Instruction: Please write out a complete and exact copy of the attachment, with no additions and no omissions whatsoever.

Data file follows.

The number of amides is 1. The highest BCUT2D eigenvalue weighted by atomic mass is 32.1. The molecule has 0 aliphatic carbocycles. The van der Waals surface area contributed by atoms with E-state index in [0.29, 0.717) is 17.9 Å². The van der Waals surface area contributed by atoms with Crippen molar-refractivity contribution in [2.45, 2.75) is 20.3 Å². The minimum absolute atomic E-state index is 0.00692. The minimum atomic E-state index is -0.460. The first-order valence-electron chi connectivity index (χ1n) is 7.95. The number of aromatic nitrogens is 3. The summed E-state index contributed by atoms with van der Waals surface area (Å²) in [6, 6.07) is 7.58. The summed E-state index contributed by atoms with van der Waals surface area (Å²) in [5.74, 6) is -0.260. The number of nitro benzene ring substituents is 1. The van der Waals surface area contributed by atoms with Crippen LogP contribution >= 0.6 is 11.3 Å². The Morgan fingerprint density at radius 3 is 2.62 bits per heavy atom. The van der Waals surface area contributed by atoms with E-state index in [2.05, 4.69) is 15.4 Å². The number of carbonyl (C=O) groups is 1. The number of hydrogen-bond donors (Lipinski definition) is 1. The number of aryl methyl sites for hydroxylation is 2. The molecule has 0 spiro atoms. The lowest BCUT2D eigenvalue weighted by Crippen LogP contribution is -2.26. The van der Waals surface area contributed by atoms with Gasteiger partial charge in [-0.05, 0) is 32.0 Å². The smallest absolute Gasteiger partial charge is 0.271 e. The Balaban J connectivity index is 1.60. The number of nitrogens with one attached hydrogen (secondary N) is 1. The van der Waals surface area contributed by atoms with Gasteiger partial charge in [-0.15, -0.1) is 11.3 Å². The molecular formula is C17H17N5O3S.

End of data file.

The number of amides is 1. The highest BCUT2D eigenvalue weighted by atomic mass is 32.1. The molecule has 0 aliphatic carbocycles. The van der Waals surface area contributed by atoms with E-state index in [0.29, 0.717) is 17.9 Å². The van der Waals surface area contributed by atoms with Crippen molar-refractivity contribution in [2.45, 2.75) is 20.3 Å². The minimum absolute atomic E-state index is 0.00692. The minimum atomic E-state index is -0.460. The first-order valence-electron chi connectivity index (χ1n) is 7.95. The number of aromatic nitrogens is 3. The summed E-state index contributed by atoms with van der Waals surface area (Å²) in [6, 6.07) is 7.58. The summed E-state index contributed by atoms with van der Waals surface area (Å²) in [5.74, 6) is -0.260. The number of nitro benzene ring substituents is 1. The van der Waals surface area contributed by atoms with Crippen LogP contribution >= 0.6 is 11.3 Å². The Morgan fingerprint density at radius 3 is 2.62 bits per heavy atom. The van der Waals surface area contributed by atoms with E-state index in [2.05, 4.69) is 15.4 Å². The number of carbonyl (C=O) groups is 1. The number of hydrogen-bond donors (Lipinski definition) is 1. The number of aryl methyl sites for hydroxylation is 2. The molecule has 0 spiro atoms. The lowest BCUT2D eigenvalue weighted by Crippen LogP contribution is -2.26. The van der Waals surface area contributed by atoms with Gasteiger partial charge in [-0.05, 0) is 32.0 Å². The smallest absolute Gasteiger partial charge is 0.271 e. The Balaban J connectivity index is 1.60. The number of nitrogens with one attached hydrogen (secondary N) is 1. The van der Waals surface area contributed by atoms with Gasteiger partial charge in [-0.15, -0.1) is 11.3 Å². The molecular formula is C17H17N5O3S.